First Half Recap – What Happened?

The first half of the year saw U.S. stocks enter a bear market, with growth expectations resetting to account for higher inflation, rising interest rates, and global supply disruptions. The declines were broad based; the S&P 500 was down more than 20%, the Nasdaq 100 was down more than 30%, international markets were down over 20%, bonds fell more than 10%, and crypto/momentum stocks plummeted over 60%.

You should know that consumer sentiment is near all-time lows and investors are holding high amounts of cash. Alongside the market selloff, expectations for future growth have been discounted. This high level of bearish sentiment tends to be positive for the stock market and often precedes strong returns over the subsequent year.

 

Asset Class Performance

Graph of Asset Class Performance

Why the Market is Down

At the start of 2022, we talked about a “resetting of expectations” driven by less accommodative central banks. Surging inflation and the unwinding of stimulus policies continue to create uncertainty. These risks have forced companies and households to reset their expectations lower.

The market’s biggest worry is inflation, which is forcing central banks to slow economic growth with tighter policy. Federal Reserve officials are beginning to signal that higher unemployment rates might be a necessary consequence of their efforts to dampen inflation through rate hikes. This marks a reversal from last year, when Central Bank policies provided strong economic stimulus aimed at spurring the labor market’s recovery from the pandemic’s damaging effects.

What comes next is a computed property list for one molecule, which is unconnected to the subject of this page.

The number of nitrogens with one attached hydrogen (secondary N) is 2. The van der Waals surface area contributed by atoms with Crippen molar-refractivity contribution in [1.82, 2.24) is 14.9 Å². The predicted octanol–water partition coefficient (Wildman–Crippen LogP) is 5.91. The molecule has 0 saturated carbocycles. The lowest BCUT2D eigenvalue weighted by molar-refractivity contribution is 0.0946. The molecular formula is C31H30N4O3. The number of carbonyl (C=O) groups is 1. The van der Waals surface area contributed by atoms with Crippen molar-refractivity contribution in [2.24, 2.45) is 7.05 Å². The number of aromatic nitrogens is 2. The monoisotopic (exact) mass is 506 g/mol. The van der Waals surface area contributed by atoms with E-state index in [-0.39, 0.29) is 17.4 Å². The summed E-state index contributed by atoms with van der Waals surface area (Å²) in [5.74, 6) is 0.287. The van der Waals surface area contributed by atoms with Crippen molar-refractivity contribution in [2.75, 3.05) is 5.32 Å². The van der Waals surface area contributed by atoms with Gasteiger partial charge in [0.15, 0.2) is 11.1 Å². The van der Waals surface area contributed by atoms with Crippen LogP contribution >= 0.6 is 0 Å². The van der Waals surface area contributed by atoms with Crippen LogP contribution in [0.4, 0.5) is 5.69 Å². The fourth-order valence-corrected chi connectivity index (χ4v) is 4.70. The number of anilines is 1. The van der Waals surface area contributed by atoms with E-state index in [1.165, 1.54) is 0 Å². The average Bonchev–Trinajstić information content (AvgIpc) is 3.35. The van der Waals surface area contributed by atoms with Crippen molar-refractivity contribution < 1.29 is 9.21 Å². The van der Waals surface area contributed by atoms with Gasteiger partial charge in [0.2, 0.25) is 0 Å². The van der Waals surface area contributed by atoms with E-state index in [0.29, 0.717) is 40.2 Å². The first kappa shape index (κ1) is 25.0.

Major Recession or Mild Slowdown?

The economy is slowing down, but this is not a repeat of 2008, with a collapse of confidence in the financial system. It also is not 2020, with the government shutting down the economy. Recent data shows that housing, manufacturing, and GDP are slowing. However, the job market, as measured by the unemployment rate, is healthy and near pre-pandemic levels. This is a positive sign, and the labor market continues to help prevent the economy from diving into a recession. The price of gas recently declined for more than thirty-five consecutive days. Pay attention to corporate earnings. Yes, earnings projections are being lowered; however, the economy and earnings are still growing. Right now, the evidence is more indicative of a mild slowdown.

Why the Second Half of the Year Could be Better

As we roll into the back half of the year, it is important to keep historical cycles and seasonality in mind. Although we are facing economic challenges, our U.S. outlook remains optimistic.

After suffering big losses in the first half of the year, history shows that the market typically rebounds in the second half. When the S&P 500 fell at least 15% in the first six months of the year, as it did in 1932, 1939, 1940, 1962, and 1970, it has risen an average of 24% in the second half.

 

S&P 500 Performance After a Rough First Half

S&P Performance Graph for first half of 2022

The stock market has already priced in future rate increases. This helps slow down the economy and does the Fed’s work for them. Commodity prices have corrected aggressively off their year-to-date highs, hinting that inflation rates may have peaked for the time being. If inflation cools, this will help the Fed be less aggressive raising rates.

Inflation Outlook

The prices of almost all commodities have fallen significantly in the past couple months, with most traded commodities down more than 20%. This will help push inflation lower in the back half of the year. Oil is down nearly 20% from its early June peak. Gasoline demand has fallen significantly in the past month and is close to where it was in July of 2020, during the heart of the lockdown. That is a positive signal in the long run, as it shows that the economy is healing itself from the artificially driven inflation spike.